The Nazi Examination Board has been accused of drastically lowering its standards, as qualifications to become a National Socialist are far too easy to obtain, says a study.
In 1939 the bar was set much higher for entry level Nazis. As a result, there were fewer of them but the description of totalitarianism must have really meant something. Now, thanks to over-application, being labelled a Nazi is almost meaningless. Indeed, it says more about the accuser’s lack of wit, imagination and historical perception than anything else.
Though historian William Shirer argued that Nazi-era German history was a logical progression from Martin Luther to Hitler, there seems little doubt that the qualifications for fascism were a lot tougher last century.
Candidates were forced to meet much more exacting standards of inhumanity. A minimum standard required Germanic mankind to offer blind obedience to temporal rulers and place a premium on servility. Before anyone could become a Nazi, there was a time-consuming programme of activities to complete, such as book burning and kristallnachting, with proto Nazis expected to learn disciplines such as identity politics, mob rule and censorship. (Those latter values seem a lot like modern socialism, however).
By contrast, these days practically anybody in Britain can classified as a Nazi for two main reasons. Firstly, the classification process has been liberalised so that everyone is an expert now, without needing any knowledge of the Third Reich. To paraphrase Maslow’s famous quote from the Psychology of Science: “when all you can spell is Nazi, everyone begins to look like Hitler”.
Recently, for example, 52 per cent of the voters in the referendum were classified as fascists, without any qualification at all. The BBC is happy to repeat this libel at every opportunity, usually with the deceptively passive-aggressive placement phrase: “no-one’s suggesting you’re a racist. But…”
(Which is a bit like saying: “I understand you work in light entertainment, but no-one here is suggesting you’re a coke-addled wife beater.”)
Secondly, a natural consequence of handing the Nazi certification process over to amateurs is that standards have fallen dramatically. Now practically everyone can be labelled a Nazi. Buying a tabloid newspaper is enough to get you labelled as ‘right-wing’. Few self-proclaimed liberals can get over the fact that three per cent of the population is allowed to buy the Daily Mail. Talk about demonising minorities!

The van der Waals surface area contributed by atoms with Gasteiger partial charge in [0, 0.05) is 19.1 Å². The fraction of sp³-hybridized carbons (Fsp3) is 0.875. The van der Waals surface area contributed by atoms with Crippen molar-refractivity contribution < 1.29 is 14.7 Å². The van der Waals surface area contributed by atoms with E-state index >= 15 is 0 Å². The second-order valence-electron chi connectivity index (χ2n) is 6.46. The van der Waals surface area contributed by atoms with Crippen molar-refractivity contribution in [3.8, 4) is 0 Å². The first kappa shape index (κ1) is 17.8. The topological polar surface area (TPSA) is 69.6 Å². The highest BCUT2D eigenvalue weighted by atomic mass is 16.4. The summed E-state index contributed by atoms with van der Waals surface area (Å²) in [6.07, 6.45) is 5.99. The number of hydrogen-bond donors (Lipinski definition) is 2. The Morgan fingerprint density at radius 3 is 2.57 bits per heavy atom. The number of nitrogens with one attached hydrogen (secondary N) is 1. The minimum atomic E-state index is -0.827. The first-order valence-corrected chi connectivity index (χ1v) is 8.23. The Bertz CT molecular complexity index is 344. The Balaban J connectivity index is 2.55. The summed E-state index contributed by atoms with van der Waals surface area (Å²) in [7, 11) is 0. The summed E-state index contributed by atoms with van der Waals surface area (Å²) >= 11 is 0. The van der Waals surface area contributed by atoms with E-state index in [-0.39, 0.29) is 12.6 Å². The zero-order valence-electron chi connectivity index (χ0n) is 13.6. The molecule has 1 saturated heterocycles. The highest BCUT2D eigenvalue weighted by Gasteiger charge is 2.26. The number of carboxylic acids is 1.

Living in any unfashionable area, like South London, or outside of the M25, is now a sign of bigotry, according to Lily Allen’s Law. Even failing to put a toilet seat down after use is a sign of dormant patriarchal authoritarianism, if I’m interpreting one of Kathy Lette’s statements correctly. So you can literally catch fascism off a toilet seat.
Any type of non-conformism is now mis-diagnosed as a sign of fascism.
Voting for a more accountable system of government, as we learned from the referendum, is now counted as a form of both racism and fascism. As long as someone says you are a Nazi, the burden of proof the lies with you to prove you are not.
Is fascism on the rise? Well, let’s examine the symptoms. Are there people who attach labels to people. Yes, they all work at the BBC. Are there people who disdain intellectuals and the arts? Yes, if those artists are deemed to be the wrong type (i.e. not progressive). For example, Hitler didn’t actually ban comedy. It just had to be socialist comedy. Just like the BBC, which only ever employs left-wing conformists. Few of them actually tell jokes any more – they just rant about how much they hate certain sections of society).
Where, for example, can we see a controlled mass media, that has to be subscribed to, at the pain of imprisonment? Nobody can claim that religion and the government are intertwined, but that accusation could be levelled at the BBC, where belief in the divinity of Jeremy Corbyn is an important article of faith. Where is corporate power protected? The EU and the Goldman Sachs owned Clinton Foundation. We don’t have ‘Supremacy of the Military’ (another Nazi must-have) but we do have a sort of supremacy of the militants, with their complete contempt for civility and democracy.
In the 1930s, I’m guessing, no over-bearing authoritarian thought of themselves as a ‘Nazi’. Like the people who call themselves ‘progressives’ now, they probably sentimentalised about themselves as paragons of pure virtue. Lib Heil!
To be fair, I’m not sure the BBC-led mob rulers really are fascists. They’re probably quite nice if you can get isolate them from the herd and keep them off Twitter.
I don’t know why people can’t accept that this modern era isn’t an exact reproduction of the social conditions of 1930s Germany.
So really, who are the fascists? Well, everyone it seems. And, I like to think, nobody.
(Image: Garry Knight)